The whole affair brought long-standing French attitudes to America to the attention of the American media and thus the general American public, and I can see why they might have been pissed off by what they saw. The word "American" is near-enough an insult in France, and quite a significant part of their culture is built around rejecting and despising everything about a country that has never acted as anything but an ally to France. And then that book claiming that 9/11 was faked became a best-seller in France, and then opinion polls revealed that a huge proportion of the French public actually believed it (I forget the precise stats, but it was way more than fringe conspiracy-theorist nutters; it was a mainstream belief). That's what pissed the Americans off.
And why the hell shouldn't it? Imagine that 3000 French people were killed in an attack and opinion polls revealed that, say, 20% of Americans believed the French government had faked the attack and another 10% believed the government had carried out the attack themselves. Would the French insult America? Even more than usual, I mean. Damn fucking right they would.
> there's gratitude for helping out in the War of Independence
After the War of Independence, French soldiers and citizens were welcome in the USA. After World War 2, American soldiers were expelled from France by De Gaulle, as if they were invaders. There's gratitude.
> I mean the chief surrender the French are known for historically was against a fully militarized Germany and if it's okay to be beaten by anyone, that has to be near the top of the list.
Yes, but the French also hold the distinction of being the only Nazi-occupied country that did not require German assistance to round up Jews and load them onto cattle trucks (The Nazis themselves were rather surprised by this). They didn't just lose militarily; they surrendered ideologically. Not all of them, obviously, but enough for a reputation.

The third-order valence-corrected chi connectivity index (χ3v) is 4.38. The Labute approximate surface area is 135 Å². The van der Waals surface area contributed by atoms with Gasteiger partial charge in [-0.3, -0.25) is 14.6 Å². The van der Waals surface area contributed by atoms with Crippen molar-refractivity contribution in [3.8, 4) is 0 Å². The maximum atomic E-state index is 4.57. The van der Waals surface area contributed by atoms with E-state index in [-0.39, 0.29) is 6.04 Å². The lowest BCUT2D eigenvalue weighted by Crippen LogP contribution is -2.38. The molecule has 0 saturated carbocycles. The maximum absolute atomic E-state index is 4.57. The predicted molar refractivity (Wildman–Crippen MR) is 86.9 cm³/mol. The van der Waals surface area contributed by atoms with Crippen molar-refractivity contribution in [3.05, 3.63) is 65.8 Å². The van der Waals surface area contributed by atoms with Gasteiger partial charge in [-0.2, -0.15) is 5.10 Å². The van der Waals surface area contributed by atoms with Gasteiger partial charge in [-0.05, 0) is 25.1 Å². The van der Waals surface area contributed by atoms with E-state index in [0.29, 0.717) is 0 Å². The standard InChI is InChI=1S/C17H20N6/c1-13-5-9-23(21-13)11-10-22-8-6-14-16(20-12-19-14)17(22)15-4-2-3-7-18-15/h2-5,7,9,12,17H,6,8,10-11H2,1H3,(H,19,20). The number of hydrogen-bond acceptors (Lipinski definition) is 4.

> I mean what are you going to do - just keep charging at longbows and dying in droves like General Haig sent British soldiers against machine guns in WWI?).
This is a myth. British military tactics evolved faster during WW1 than probably any other time in our history. Tactics that failed got updated. Generals did not keep sending men charging against machine guns again and again and again despite repeated failure; they developed new and innovative and successful ways of trying to suppress the machine-gun fire. Quite apart from anything else, how do you think an army that never changed its losing tactics won a war, exactly?
Re: french balls
> Yes, but the French also hold the distinction of being the only Nazi-occupied country that did not require
> German assistance to round up Jews and load them onto cattle trucks (The Nazis themselves were
> rather surprised by this). They didn't just lose militarily; they surrendered ideologically. Not all of them,
> obviously, but enough for a reputation.
For all the antisemitism of *a few* French, as a whole, they did a rather bad job at it (which is good). While the number is still tragically too high, the fact that the Nazis didn't do it in their horrendously efficient way means that more survived than they would have otherwise (and than did in those countries were Nazis took charge). The collaboration was not as enthusiastic as those few crazy French in charge of it would have liked. Certainly not a wholehearted ideological embrace by the entire country of that folly.
Re: h4m0ny Re: french balls